Opening The Old Testament
Becoming Whole Again: Reflections on Ezekiel 37:1-14
April 6, 2014
There is little mystery about why Ezekiel 37 shows up toward the end of our Lenten journey; it has long been interpreted as hinting at, or outright announcing, some sort of resurrection from the dead. Well, to be blunt, it does not! It is about new life all right, in the power of the spirit of YHWH, but it is not about my coming back to life after I have died, nor is it about your coming back to life after you have died. Sorry about that! But it remains a most valuable text to think about as the cross of Jesus looms on that terrible hill.
There is much debate about exactly when Ezekiel had his prophetic say. Many assume that he was transported to Babylon during the first exile of Israel, very early in the 6th century B.C.E. His several references to flying back and forth from Babylon to Israel suggest a very active imagination, perhaps rooted in a forced Babylonian sojourn paired with a deep memory of an Israelite homeland. However the exact historical provenance is decided, there can be little doubt that Ezekiel was witness to the slow and inexorable dissolution of his home, first in 597 and later a far more cataclysmic event in 587/586 when Nebuchadnezzar finally had had his fill of Judean recalcitrance and reduced Jerusalem to a smoldering rubble. When Ezekiel famously conjures up "dry bones," he knows whereof he speaks.
Then, too, Ezekiel would be a fascinating patient for a Babylonian Freud; he sounds distinctly disturbed in more than a few of his oracles. Beyond his night flights to Jerusalem, he dabbles in raw sexual imagery (Ezek. 23), a refusal to mourn even at the death of his wife (Ezek. 24), not to mention the wild vision of the "wheels within wheels" that he records in Ezekiel 1. Little wonder that he has not been a favorite prophet among later commentators, though his book is one of the longest we have in the canon. Yet, Ezekiel 37 has been a favorite with centuries of Christian readers and has spawned a very well-known spiritual (that I am sure you are singing right this minute!).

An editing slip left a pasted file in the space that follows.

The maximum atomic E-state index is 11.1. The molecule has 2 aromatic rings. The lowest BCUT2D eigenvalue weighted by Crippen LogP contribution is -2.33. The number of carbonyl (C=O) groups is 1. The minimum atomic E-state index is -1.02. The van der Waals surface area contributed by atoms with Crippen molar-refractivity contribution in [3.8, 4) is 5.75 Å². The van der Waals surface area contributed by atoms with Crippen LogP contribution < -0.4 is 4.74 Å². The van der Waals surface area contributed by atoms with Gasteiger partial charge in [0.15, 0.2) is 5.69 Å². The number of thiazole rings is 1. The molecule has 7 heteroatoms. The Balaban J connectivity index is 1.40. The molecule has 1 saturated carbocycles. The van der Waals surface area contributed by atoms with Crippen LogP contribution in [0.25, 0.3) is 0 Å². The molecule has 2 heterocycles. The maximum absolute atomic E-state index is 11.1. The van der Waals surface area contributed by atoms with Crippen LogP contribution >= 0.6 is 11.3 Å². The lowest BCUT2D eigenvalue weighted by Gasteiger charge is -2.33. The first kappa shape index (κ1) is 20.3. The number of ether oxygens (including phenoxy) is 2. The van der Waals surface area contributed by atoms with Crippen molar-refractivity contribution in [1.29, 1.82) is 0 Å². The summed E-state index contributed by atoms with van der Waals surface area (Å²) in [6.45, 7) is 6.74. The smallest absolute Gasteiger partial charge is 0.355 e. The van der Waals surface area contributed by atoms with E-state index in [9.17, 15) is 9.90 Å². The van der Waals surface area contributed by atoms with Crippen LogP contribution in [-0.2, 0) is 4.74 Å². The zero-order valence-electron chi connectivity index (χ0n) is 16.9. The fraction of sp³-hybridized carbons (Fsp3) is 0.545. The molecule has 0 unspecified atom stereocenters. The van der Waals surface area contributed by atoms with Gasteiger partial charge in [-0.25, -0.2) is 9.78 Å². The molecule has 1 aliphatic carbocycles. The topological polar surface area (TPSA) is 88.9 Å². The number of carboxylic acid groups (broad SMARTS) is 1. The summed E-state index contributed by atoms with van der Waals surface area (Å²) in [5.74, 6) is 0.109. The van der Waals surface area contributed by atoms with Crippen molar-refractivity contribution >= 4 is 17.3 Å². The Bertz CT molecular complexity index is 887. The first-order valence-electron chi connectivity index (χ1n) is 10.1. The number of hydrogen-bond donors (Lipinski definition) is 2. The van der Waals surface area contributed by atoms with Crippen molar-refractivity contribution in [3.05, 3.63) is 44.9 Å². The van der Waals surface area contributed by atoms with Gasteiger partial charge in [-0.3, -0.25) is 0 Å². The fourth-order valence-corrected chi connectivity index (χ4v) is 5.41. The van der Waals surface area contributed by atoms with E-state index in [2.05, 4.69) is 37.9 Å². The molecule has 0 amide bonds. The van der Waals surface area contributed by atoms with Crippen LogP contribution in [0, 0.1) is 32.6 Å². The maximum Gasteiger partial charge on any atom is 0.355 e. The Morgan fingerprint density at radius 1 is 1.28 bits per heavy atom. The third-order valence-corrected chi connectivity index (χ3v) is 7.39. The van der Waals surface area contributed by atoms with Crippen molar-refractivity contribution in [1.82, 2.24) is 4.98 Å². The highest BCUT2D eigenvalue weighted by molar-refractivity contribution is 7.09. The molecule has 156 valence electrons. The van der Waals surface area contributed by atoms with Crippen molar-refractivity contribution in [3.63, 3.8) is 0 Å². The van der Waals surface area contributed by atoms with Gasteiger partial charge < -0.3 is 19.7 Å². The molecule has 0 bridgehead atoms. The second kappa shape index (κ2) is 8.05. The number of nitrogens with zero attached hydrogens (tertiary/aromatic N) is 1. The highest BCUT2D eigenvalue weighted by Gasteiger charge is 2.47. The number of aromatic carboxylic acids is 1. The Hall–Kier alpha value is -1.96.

But now the text. "The hand of YHWH came upon me, bringing me out by the spirit of YHWH and setting me down in the middle of a valley; it was full of bones" (Ezek. 37:1). The vision begins in a nightmare. An unnamed valley stuffed full with bones is hardly a place one chooses to be. The prophet soon learns, after he is led around the vast number of bones by the spirit (or "wind" or "breath"), that these are very dry bones indeed. Dry bones mean that they have been there a long time. How are we to see this vision? Is the valley a place of a terrible battle, now forgotten, where many soldiers died, their bodies desiccated in the blast furnace of the desert? Is it some kind of monstrous cemetery where the bodies of the dead have not been well buried, but exposed to the elements and the carrion creatures that feed on lost carcasses, picking the flesh clean, leaving only the dry bones?
Whatever image floats to mind, it is horrendous. And then the spirit asks an astonishing question: "Mortal (older translations read "son of man" here, a more literal reading, but one potentially misleading, given the later Christian connection with a title given to Jesus in the gospels), can these bones live?" If I join the prophet in his loathsome valley, I know what my answer would be: "Are you kidding? Dry bones are just that, dry and dead." Ezekiel is more circumspect, as he answers, "YHWH God, you know" (Ezek. 37:3). I suppose that is always the safe response when God asks something of us. But YHWH is having nothing of Ezekiel's passing of the buck. "Prophesy to the bones and say to them, 'Dry bones, hear the word of YHWH!'"
John C. Holbert is the Lois Craddock Perkins Professor Emeritus of Homiletics at Perkins School of Theology in Dallas, TX.